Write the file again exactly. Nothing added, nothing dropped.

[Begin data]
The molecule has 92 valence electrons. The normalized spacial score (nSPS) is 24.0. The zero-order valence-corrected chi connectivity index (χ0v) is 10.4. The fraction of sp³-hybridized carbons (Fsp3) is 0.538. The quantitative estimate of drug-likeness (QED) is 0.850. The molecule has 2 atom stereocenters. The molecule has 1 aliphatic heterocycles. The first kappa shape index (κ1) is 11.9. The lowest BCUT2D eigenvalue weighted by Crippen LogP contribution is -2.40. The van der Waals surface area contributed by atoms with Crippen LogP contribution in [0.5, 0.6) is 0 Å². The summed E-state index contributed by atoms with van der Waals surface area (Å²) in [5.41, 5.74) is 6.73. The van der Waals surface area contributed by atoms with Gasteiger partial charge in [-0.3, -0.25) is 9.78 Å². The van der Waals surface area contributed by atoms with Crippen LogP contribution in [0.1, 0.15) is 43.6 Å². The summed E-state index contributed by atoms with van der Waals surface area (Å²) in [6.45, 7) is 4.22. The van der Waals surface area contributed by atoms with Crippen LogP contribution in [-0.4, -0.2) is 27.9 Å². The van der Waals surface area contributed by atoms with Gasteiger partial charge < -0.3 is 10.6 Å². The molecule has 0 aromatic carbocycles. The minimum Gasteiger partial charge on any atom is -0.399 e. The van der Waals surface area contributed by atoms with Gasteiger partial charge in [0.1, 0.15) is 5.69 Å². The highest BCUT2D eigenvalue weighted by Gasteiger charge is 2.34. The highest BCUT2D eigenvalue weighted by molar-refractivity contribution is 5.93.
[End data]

The molecule has 92 valence electrons. The normalized spacial score (nSPS) is 24.0. The zero-order valence-corrected chi connectivity index (χ0v) is 10.4. The fraction of sp³-hybridized carbons (Fsp3) is 0.538. The quantitative estimate of drug-likeness (QED) is 0.850. The molecule has 2 atom stereocenters. The molecule has 1 aliphatic heterocycles. The first kappa shape index (κ1) is 11.9. The lowest BCUT2D eigenvalue weighted by Crippen LogP contribution is -2.40. The van der Waals surface area contributed by atoms with Crippen LogP contribution in [0.5, 0.6) is 0 Å². The summed E-state index contributed by atoms with van der Waals surface area (Å²) in [5.41, 5.74) is 6.73. The van der Waals surface area contributed by atoms with Gasteiger partial charge in [-0.3, -0.25) is 9.78 Å². The van der Waals surface area contributed by atoms with Crippen LogP contribution in [0.1, 0.15) is 43.6 Å². The summed E-state index contributed by atoms with van der Waals surface area (Å²) in [6.45, 7) is 4.22. The van der Waals surface area contributed by atoms with Crippen LogP contribution in [-0.4, -0.2) is 27.9 Å². The van der Waals surface area contributed by atoms with Gasteiger partial charge < -0.3 is 10.6 Å². The molecule has 0 aromatic carbocycles. The minimum Gasteiger partial charge on any atom is -0.399 e. The van der Waals surface area contributed by atoms with Gasteiger partial charge in [0.1, 0.15) is 5.69 Å². The highest BCUT2D eigenvalue weighted by Gasteiger charge is 2.34. The highest BCUT2D eigenvalue weighted by molar-refractivity contribution is 5.93.